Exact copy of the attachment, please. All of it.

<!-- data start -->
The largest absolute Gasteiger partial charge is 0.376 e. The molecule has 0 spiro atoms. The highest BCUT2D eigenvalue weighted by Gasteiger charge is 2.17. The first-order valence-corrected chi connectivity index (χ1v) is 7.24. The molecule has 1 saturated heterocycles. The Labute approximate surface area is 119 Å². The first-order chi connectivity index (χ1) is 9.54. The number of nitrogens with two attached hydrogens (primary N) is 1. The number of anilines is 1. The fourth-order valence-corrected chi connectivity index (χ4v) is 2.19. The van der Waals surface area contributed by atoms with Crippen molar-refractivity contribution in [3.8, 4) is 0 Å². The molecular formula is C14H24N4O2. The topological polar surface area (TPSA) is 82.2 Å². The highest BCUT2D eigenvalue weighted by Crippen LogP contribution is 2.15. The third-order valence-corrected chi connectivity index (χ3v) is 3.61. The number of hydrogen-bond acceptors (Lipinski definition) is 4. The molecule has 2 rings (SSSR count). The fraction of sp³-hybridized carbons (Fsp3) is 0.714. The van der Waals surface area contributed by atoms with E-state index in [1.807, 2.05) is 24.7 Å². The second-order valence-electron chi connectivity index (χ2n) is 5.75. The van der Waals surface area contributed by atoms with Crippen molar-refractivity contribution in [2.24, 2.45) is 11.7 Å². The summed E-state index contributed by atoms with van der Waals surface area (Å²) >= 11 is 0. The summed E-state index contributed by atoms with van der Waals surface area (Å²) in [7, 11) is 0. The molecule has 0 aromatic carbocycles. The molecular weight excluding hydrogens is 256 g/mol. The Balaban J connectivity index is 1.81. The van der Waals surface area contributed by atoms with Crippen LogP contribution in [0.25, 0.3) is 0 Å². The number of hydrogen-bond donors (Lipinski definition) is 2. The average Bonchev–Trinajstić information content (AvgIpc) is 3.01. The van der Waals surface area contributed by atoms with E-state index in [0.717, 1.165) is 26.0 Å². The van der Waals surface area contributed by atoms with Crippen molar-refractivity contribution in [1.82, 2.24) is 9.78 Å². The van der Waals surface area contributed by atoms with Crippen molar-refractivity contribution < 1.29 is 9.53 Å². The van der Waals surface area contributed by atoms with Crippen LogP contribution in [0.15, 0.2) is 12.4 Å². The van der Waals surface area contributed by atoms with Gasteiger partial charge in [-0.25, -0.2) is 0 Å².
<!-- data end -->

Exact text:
The largest absolute Gasteiger partial charge is 0.376 e. The molecule has 0 spiro atoms. The highest BCUT2D eigenvalue weighted by Gasteiger charge is 2.17. The first-order valence-corrected chi connectivity index (χ1v) is 7.24. The molecule has 1 saturated heterocycles. The Labute approximate surface area is 119 Å². The first-order chi connectivity index (χ1) is 9.54. The number of nitrogens with two attached hydrogens (primary N) is 1. The number of anilines is 1. The fourth-order valence-corrected chi connectivity index (χ4v) is 2.19. The van der Waals surface area contributed by atoms with Crippen molar-refractivity contribution in [3.8, 4) is 0 Å². The molecular formula is C14H24N4O2. The topological polar surface area (TPSA) is 82.2 Å². The highest BCUT2D eigenvalue weighted by Crippen LogP contribution is 2.15. The third-order valence-corrected chi connectivity index (χ3v) is 3.61. The number of hydrogen-bond acceptors (Lipinski definition) is 4. The molecule has 2 rings (SSSR count). The fraction of sp³-hybridized carbons (Fsp3) is 0.714. The van der Waals surface area contributed by atoms with E-state index in [1.807, 2.05) is 24.7 Å². The second-order valence-electron chi connectivity index (χ2n) is 5.75. The van der Waals surface area contributed by atoms with Crippen molar-refractivity contribution in [2.24, 2.45) is 11.7 Å². The summed E-state index contributed by atoms with van der Waals surface area (Å²) >= 11 is 0. The summed E-state index contributed by atoms with van der Waals surface area (Å²) in [7, 11) is 0. The molecule has 0 aromatic carbocycles. The molecular weight excluding hydrogens is 256 g/mol. The Balaban J connectivity index is 1.81. The van der Waals surface area contributed by atoms with Crippen LogP contribution in [0.25, 0.3) is 0 Å². The number of hydrogen-bond donors (Lipinski definition) is 2. The average Bonchev–Trinajstić information content (AvgIpc) is 3.01. The van der Waals surface area contributed by atoms with E-state index in [0.717, 1.165) is 26.0 Å². The van der Waals surface area contributed by atoms with Crippen molar-refractivity contribution in [1.82, 2.24) is 9.78 Å². The van der Waals surface area contributed by atoms with Crippen molar-refractivity contribution < 1.29 is 9.53 Å². The van der Waals surface area contributed by atoms with Crippen LogP contribution in [0.15, 0.2) is 12.4 Å². The van der Waals surface area contributed by atoms with Gasteiger partial charge in [-0.25, -0.2) is 0 Å².